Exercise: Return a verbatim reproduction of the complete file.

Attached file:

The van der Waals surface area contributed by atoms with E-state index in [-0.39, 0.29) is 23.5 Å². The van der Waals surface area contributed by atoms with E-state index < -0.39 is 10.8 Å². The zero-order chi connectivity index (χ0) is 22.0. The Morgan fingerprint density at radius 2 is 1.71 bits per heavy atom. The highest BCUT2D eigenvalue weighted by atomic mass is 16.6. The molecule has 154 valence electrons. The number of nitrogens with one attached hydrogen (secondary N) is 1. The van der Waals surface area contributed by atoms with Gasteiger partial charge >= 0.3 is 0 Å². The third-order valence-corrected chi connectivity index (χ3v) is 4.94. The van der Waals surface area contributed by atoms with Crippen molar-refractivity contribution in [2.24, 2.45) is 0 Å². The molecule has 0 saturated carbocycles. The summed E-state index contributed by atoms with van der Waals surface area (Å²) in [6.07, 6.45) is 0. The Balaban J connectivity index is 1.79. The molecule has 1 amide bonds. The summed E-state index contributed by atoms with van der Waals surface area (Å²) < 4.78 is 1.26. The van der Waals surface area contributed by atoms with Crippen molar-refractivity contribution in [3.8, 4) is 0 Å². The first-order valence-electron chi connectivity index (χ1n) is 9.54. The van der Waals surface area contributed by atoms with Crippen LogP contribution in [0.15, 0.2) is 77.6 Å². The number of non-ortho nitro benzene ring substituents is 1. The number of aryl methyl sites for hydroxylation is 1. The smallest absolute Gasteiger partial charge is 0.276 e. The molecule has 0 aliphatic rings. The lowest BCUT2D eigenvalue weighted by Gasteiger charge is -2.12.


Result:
The van der Waals surface area contributed by atoms with E-state index in [-0.39, 0.29) is 23.5 Å². The van der Waals surface area contributed by atoms with E-state index < -0.39 is 10.8 Å². The zero-order chi connectivity index (χ0) is 22.0. The Morgan fingerprint density at radius 2 is 1.71 bits per heavy atom. The highest BCUT2D eigenvalue weighted by atomic mass is 16.6. The molecule has 154 valence electrons. The number of nitrogens with one attached hydrogen (secondary N) is 1. The van der Waals surface area contributed by atoms with Gasteiger partial charge >= 0.3 is 0 Å². The third-order valence-corrected chi connectivity index (χ3v) is 4.94. The van der Waals surface area contributed by atoms with Crippen molar-refractivity contribution in [2.24, 2.45) is 0 Å². The molecule has 0 saturated carbocycles. The summed E-state index contributed by atoms with van der Waals surface area (Å²) in [6.07, 6.45) is 0. The Balaban J connectivity index is 1.79. The molecule has 1 amide bonds. The summed E-state index contributed by atoms with van der Waals surface area (Å²) < 4.78 is 1.26. The van der Waals surface area contributed by atoms with Crippen molar-refractivity contribution in [3.8, 4) is 0 Å². The first-order valence-electron chi connectivity index (χ1n) is 9.54. The van der Waals surface area contributed by atoms with Crippen LogP contribution in [0.15, 0.2) is 77.6 Å². The number of non-ortho nitro benzene ring substituents is 1. The number of aryl methyl sites for hydroxylation is 1. The smallest absolute Gasteiger partial charge is 0.276 e. The molecule has 0 aliphatic rings. The lowest BCUT2D eigenvalue weighted by Gasteiger charge is -2.12.